A model for red blood cell motion in glycocalyx-lined capillaries

Timothy W Secomb, R. Hsu, A. R. Pries

Research output: Contribution to journalArticle

23 Citations (Scopus)

Abstract

The interior surfaces of capillaries are lined with a layer (glycocalyx) of macromolecules bound or adsorbed to the endothelium. Here, a theoretical model is used to analyze the effects of the glycocalyx on hematocrit and resistance to blood flow in capillaries. The glycocalyx is represented as a porous layer that resists penetration by red blood cells. Axisymmetric red blood cell shapes are assumed, and effects of cell membrane shear elasticity are included. Lubrication theory is used to compute the flow of plasma around the cell and within the glycocalyx. The effects of the glycocalyx on tube hematocrit (Fahraeus effect) and on flow resistance are predicted as functions of the width and hydraulic resistivity of the layer. A layer of width 1 μm and resistivity 108 dyn·s/cm4 leads to a relative apparent viscosity of ∼10 in a 6-μm capillary at discharge hematocrit 45% and flow velocity of ∼1 mm/s. This is consistent with experimental observations of increased flow resistance in microvessels in vivo, relative to glass tubes with the same diameters.

Original languageEnglish (US)
JournalAmerican Journal of Physiology - Heart and Circulatory Physiology
Volume43
Issue number3
StatePublished - Mar 1998

Fingerprint

Glycocalyx
Erythrocytes
Hematocrit
Lubrication
Cell Shape
Elasticity
Microvessels
Plasma Cells
Viscosity
Endothelium
Glass
Theoretical Models
Cell Membrane

Keywords

  • Apparent viscosity
  • Blood flow resistance
  • Fahraeus effect
  • Hematocrit
  • Microvessels

ASJC Scopus subject areas

  • Physiology

Cite this

A model for red blood cell motion in glycocalyx-lined capillaries. / Secomb, Timothy W; Hsu, R.; Pries, A. R.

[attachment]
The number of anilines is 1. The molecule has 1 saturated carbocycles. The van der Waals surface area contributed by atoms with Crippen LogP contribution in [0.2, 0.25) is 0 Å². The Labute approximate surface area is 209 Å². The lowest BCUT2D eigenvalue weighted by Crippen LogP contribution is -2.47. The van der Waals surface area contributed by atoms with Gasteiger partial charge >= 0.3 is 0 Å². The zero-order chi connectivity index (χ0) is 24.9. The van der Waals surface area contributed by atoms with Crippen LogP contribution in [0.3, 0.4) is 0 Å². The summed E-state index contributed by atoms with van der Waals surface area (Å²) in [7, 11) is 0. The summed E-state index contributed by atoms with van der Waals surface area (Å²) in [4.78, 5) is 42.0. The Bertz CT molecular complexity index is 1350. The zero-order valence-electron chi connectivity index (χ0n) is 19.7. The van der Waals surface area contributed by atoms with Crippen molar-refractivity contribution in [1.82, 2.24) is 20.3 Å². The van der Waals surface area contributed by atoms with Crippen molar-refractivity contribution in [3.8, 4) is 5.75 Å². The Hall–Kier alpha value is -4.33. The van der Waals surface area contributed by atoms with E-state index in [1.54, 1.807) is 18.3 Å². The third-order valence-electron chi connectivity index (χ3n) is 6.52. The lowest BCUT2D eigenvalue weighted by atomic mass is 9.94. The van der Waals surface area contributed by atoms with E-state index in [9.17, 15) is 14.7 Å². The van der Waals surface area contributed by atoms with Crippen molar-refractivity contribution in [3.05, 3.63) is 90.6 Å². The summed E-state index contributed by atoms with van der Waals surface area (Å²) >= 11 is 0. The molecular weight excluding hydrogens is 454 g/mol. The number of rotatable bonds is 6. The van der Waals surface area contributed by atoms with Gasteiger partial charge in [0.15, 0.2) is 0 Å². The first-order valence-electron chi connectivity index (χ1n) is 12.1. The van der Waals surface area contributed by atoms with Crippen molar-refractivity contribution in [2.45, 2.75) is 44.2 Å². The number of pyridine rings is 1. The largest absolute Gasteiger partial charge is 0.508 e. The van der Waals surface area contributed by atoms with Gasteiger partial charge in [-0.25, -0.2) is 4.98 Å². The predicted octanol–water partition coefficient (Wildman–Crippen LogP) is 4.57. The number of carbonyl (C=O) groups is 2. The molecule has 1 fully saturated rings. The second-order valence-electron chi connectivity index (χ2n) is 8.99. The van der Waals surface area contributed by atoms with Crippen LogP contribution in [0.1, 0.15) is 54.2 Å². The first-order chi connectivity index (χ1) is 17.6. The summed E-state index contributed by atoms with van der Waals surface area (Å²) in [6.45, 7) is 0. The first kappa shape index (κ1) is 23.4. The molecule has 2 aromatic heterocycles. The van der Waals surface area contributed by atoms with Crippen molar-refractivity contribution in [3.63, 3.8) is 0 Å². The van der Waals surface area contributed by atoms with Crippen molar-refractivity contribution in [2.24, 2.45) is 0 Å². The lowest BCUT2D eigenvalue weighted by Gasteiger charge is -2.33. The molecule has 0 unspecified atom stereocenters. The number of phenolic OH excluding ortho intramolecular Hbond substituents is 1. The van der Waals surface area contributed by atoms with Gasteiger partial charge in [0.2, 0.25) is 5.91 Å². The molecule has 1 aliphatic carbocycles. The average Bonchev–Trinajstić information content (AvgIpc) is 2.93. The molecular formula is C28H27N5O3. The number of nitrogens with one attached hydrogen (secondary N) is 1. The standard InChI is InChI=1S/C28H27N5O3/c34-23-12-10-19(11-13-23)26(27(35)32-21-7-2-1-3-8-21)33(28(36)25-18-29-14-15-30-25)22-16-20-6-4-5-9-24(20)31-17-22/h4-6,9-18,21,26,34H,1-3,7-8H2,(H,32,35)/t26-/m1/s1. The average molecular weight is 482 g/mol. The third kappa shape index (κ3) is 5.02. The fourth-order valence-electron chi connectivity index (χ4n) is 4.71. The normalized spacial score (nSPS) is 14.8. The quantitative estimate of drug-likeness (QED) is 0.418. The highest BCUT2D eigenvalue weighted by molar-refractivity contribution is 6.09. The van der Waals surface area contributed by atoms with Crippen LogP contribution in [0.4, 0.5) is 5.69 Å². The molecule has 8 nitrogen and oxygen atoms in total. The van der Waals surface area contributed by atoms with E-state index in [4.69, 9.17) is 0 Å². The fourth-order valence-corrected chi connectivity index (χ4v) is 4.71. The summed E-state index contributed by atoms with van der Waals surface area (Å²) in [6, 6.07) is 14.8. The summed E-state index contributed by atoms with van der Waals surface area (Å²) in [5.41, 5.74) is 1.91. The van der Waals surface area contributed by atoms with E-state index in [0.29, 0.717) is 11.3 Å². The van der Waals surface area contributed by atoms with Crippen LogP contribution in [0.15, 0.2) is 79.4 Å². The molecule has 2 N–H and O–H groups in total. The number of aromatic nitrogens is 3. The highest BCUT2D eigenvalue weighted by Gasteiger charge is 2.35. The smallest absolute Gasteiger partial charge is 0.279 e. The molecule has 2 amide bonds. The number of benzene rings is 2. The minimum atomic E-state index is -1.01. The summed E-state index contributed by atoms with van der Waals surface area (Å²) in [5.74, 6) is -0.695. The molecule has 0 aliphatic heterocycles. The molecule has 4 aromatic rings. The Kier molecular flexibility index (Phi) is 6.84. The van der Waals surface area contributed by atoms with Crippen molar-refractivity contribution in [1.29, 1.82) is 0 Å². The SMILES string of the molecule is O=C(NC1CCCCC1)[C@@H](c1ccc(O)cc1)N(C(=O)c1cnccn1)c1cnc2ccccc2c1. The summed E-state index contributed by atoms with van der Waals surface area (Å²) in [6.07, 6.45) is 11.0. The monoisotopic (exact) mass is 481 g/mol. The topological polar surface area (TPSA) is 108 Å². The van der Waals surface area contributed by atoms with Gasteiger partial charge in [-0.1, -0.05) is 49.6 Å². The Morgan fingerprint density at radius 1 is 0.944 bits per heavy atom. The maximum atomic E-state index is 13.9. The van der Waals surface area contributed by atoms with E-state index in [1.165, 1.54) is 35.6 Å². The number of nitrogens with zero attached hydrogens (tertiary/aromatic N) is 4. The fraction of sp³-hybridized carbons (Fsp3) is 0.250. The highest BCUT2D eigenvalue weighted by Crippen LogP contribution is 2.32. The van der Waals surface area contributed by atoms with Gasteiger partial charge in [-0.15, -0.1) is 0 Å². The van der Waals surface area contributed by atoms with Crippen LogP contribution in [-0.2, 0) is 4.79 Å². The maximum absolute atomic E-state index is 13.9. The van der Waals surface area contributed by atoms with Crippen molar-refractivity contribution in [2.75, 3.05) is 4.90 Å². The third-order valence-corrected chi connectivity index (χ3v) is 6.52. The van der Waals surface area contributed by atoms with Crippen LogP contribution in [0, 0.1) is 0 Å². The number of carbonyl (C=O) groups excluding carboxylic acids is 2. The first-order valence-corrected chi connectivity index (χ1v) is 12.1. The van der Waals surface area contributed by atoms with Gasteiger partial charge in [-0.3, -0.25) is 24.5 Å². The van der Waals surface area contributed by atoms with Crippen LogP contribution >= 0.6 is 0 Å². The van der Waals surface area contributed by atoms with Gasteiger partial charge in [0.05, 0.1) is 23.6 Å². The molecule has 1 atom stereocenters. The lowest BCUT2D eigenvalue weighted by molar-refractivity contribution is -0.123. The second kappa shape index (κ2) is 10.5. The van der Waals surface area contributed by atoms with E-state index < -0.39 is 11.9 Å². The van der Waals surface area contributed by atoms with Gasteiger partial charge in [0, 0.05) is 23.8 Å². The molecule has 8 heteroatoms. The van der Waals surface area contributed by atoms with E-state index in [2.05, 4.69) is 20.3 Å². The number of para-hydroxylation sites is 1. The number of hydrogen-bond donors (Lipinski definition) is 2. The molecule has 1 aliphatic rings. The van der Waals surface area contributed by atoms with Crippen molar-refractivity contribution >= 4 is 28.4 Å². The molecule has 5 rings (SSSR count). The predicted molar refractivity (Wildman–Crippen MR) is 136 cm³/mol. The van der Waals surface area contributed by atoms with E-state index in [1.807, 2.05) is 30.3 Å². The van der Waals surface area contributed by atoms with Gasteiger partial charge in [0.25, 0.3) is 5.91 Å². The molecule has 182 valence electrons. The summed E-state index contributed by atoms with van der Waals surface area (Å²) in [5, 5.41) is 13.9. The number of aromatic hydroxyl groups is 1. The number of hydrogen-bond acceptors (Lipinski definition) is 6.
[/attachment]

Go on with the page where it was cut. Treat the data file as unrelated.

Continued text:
In: American Journal of Physiology - Heart and Circulatory Physiology, Vol. 43, No. 3, 03.1998.

Research output: Contribution to journalArticle

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AB - The interior surfaces of capillaries are lined with a layer (glycocalyx) of macromolecules bound or adsorbed to the endothelium. Here, a theoretical model is used to analyze the effects of the glycocalyx on hematocrit and resistance to blood flow in capillaries. The glycocalyx is represented as a porous layer that resists penetration by red blood cells. Axisymmetric red blood cell shapes are assumed, and effects of cell membrane shear elasticity are included. Lubrication theory is used to compute the flow of plasma around the cell and within the glycocalyx. The effects of the glycocalyx on tube hematocrit (Fahraeus effect) and on flow resistance are predicted as functions of the width and hydraulic resistivity of the layer. A layer of width 1 μm and resistivity 108 dyn·s/cm4 leads to a relative apparent viscosity of ∼10 in a 6-μm capillary at discharge hematocrit 45% and flow velocity of ∼1 mm/s. This is consistent with experimental observations of increased flow resistance in microvessels in vivo, relative to glass tubes with the same diameters.

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